The ECU, or engine control unit, is a major component of your car's onboard computer. It's used to regulate many systems and subsystems in your car's engine, drive train and other major components. There are many symptoms that can be associated with a faulty ECU. Here are some ways to tell if yours is damaged or faulty.
The Check Engine Light Is On
If you vehicle's check engine light remains on constantly, and never goes off, there's a good chance that your vehicle has a faulty engine control unit. There are numerous reasons why a car's check engine light will remain on. The most common reason is a problem with the ECU. If you notice that your check engine light is always on, take your in vehicle in for service and request that they check the engine control unit.
The Car Won't Start
If your vehicle fails to start for no apparent reason, this is also a good indicator that there may be a problem with the ECU. If you check the car battery, starter and other common electrical components, and the vehicle still does not start, a faulty engine control unit should be the next logical thing to consider.
Other Common Symptoms
Many other symptoms can be associated with a faulty ECU. For example, poor performance or unexplained drops in fuel economy or efficiency are often related to onboard car computer problems, or faulty ECU issues.
A damaged ECU can cause problems when shifting gears in an automatic transmission, or cause sudden jerking or stopping that's similar to transmission problems. If you experience jerking or stopping, you regularly maintain your transmission properly, and the vehicle has adequate levels of transmission fluid, then a faulty ECU should be suspect.
ECU Computer Diagnostics
If you suspect that the electronic control unit in your vehicle is damaged, or is going bad, you should immediately take your vehicle to the nearest dealership, repair shop or service center. When choosing a service center to check for a faulty ECU, make sure that you visit one that uses the latest computer diagnostic equipment for checking your car's onboard computer.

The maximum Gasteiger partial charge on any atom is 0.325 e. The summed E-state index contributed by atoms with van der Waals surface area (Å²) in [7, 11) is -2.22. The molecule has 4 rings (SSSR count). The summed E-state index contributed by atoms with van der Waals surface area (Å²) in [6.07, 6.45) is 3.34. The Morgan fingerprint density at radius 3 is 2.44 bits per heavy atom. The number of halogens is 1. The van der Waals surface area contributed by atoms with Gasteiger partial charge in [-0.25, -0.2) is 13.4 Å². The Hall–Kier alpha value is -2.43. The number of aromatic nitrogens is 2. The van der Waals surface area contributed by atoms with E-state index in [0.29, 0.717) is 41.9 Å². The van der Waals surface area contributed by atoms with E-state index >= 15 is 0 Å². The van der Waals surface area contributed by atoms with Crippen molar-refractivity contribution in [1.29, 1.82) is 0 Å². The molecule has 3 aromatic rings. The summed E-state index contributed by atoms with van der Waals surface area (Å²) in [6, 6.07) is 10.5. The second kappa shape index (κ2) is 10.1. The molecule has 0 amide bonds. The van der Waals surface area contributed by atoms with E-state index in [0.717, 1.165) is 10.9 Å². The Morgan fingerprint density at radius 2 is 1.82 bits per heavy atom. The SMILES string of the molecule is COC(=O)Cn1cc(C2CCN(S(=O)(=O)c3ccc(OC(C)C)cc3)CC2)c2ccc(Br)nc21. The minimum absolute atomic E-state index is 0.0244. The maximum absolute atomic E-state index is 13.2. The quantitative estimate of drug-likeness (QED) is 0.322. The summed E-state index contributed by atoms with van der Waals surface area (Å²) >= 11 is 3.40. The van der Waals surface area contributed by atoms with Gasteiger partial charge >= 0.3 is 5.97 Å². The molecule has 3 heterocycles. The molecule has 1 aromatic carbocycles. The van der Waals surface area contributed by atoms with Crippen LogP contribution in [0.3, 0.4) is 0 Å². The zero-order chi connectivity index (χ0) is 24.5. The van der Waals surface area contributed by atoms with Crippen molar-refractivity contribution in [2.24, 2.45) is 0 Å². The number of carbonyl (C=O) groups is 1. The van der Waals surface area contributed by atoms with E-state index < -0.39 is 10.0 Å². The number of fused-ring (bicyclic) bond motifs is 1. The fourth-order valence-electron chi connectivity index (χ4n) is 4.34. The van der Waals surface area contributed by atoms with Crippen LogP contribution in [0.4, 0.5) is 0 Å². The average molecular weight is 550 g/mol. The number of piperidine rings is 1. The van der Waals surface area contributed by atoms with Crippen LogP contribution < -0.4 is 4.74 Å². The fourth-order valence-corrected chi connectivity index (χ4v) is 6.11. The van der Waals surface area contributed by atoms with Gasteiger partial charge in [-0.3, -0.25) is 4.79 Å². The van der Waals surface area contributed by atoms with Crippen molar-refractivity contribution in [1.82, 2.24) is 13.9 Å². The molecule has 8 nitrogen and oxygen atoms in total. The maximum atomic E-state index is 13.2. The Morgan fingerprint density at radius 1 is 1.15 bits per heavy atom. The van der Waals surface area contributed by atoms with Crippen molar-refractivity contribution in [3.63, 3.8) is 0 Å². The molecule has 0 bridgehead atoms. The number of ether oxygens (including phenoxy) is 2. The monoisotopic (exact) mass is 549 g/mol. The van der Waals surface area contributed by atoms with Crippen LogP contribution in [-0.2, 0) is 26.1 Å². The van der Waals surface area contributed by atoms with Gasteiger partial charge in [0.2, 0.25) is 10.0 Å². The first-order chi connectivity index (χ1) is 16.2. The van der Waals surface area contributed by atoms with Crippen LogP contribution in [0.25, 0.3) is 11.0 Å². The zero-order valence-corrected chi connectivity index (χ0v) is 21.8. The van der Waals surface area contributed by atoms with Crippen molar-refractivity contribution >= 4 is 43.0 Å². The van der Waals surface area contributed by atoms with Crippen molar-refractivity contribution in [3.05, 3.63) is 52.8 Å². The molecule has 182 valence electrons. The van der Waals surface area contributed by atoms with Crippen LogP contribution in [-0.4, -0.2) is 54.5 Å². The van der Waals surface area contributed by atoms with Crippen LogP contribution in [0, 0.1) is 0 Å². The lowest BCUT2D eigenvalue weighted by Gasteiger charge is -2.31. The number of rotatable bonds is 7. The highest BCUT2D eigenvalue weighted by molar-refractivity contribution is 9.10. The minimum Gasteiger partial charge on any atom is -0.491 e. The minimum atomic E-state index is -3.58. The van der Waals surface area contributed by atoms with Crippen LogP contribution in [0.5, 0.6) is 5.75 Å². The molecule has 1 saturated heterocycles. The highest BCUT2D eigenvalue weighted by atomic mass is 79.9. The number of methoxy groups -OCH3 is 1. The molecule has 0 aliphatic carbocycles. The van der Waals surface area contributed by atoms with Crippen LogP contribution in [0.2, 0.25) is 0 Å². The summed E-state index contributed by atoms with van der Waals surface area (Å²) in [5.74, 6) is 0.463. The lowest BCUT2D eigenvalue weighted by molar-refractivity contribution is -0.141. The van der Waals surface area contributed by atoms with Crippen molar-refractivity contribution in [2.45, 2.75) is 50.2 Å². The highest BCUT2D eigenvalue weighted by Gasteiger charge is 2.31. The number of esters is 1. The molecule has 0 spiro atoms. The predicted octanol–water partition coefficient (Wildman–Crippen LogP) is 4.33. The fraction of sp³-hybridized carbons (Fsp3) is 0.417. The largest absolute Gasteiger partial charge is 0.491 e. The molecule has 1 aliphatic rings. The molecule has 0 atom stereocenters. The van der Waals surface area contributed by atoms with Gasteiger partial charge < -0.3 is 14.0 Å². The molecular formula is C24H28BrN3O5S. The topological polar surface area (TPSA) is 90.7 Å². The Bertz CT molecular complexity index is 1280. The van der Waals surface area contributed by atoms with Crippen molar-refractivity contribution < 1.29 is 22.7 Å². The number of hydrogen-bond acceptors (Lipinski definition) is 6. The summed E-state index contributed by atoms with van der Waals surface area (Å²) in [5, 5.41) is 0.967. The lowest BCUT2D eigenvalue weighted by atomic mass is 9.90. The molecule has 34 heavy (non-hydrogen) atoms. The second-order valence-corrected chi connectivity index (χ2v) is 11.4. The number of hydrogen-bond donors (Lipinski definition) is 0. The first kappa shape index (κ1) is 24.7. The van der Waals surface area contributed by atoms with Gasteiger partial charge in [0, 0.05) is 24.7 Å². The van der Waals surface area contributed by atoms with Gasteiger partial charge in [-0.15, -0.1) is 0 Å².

While there are many excellent repair shops and service centers that have the required equipment to diagnose a faulty ECU, if you want to be absolutely certain that your car is correctly diagnosed, consider taking your vehicle to a dealership that sells your particular vehicle. By visiting an authorized dealership, you will always be assured that the equipment used to diagnose it provides the most accurate readings and results. This will help the mechanic or technician best repair your vehicle.
How Much Should You Pay for ECU Repairs?
ECU repairs can be very expensive. The part alone can cost between $1,000 and $3,000, depending on the make and model of your vehicle. Fortunately, an ECU can be repaired or reprogrammed in many cases—thus preventing the need to actually replace an ECU.
Average Cost at a Garage
You should expect to pay between $150 and $300 at a local repair shop or service center just to have the ECU inspected and tested. In many cases, the faulty ECU can be repaired or reprogrammed, and this type of repair will usually run between $300 to $750, depending on the make and model of your vehicle. In the unfortunate event that you need to actually replace the ECU, you should add about $500 to $600 to the cost of the part for labor to install and program the new ECU.
Online Repair Services
These days, there are many online companies that provide ECU repair services also. These companies allow you to send your faulty ECU to their location for repair. They do the work and then ship it back to you. For many models of vehicles you can find online repair services for between $300 and $400 for a complete repair or reprogram of the ECU. However, there are service providers that auction their services on sites like eBay that can perform the work for as little as $50.